When does a public entity have to provide an assistive device to allow me to participate in a public program? 

A public entity must provide you with assistive technology that allows you to participate in a public program if the technology: 1) is an “auxiliary aid or service” that allows you to communicate effectively; or 2) is a reasonable modification to the entity’s policies, procedures or practice, unless that modification constitutes an undue financial burden or a fundamental alteration of the public program. Public entities must also provide auxiliary aids and services when necessary to make sure that people with disabilities have an equal opportunity to benefit from their goods and services. Providing assistive technology is one of the ways public entities can assist you. However, a public entity does not have to provide assistive technology if it is a “personal device” that you would use regardless of your participation in the public program. 

Auxiliary Aids and Services 

Public entities must give qualified people with disabilities the appropriate “auxiliary aids and services” to enable them to communicate effectively in applying for or participating in a public program.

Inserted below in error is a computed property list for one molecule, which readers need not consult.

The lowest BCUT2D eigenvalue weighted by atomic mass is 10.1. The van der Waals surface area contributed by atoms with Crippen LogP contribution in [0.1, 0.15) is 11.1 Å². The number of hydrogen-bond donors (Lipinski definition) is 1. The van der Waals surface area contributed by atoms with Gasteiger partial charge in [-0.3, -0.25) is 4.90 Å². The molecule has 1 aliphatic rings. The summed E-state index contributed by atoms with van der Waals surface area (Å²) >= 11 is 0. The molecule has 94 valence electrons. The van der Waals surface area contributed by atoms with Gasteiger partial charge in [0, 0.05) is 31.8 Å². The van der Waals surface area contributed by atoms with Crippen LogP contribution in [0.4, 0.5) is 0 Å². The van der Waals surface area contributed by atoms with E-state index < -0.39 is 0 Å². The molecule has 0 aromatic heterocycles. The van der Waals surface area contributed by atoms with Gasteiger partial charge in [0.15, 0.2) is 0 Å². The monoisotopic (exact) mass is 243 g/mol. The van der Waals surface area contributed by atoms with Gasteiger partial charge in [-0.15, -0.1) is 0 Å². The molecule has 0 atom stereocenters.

Examples of auxiliary aids and services are: 

–  Qualified interpreters, note takers, transcription services, written materials, exchange of written notes, telephone handset amplifiers, assistive listening devices. Telephones compatible with hearing aids; open and closed captioning, telecommunications devices; videotext displays, etc.; 

–  Qualified readers, taped texts, audio recordings; Brailled materials, large print materials, etc.; 

–  Acquisition or modification of equipment or devices; and other similar services and actions. 

–  Some technologies that may qualify under this section incude JAWS screen reading software, ZoomText, Dragon Naturally Speaking voice recognition software, and CART (Captioned Audio Realtime Transcription). This may also include some other technology to aid communication. 

In determining what auxiliary aids and services are necessary, a public entity must give primary consideration to the individual’s request. The entity must provide the aids and services in accessible formats, in a timely manner, and in such a way as to protect the privacy and independence of the individual with a disability. Other factors that go into determining the appropriateness of an auxiliary aid or service include: 

  1. The method of communication used by the individual; 
  2. The nature, length and complexity of the communication involved; and 
  3. The context in which the communication is taking place. 

Public entities that communicate with the public by telephone must provide telecommunication systems to communicate with people who have hearing or speech disabilities. These may include TTY (text telephone), video remote relay, VRI (video remote interpreting), videophones and similar devices.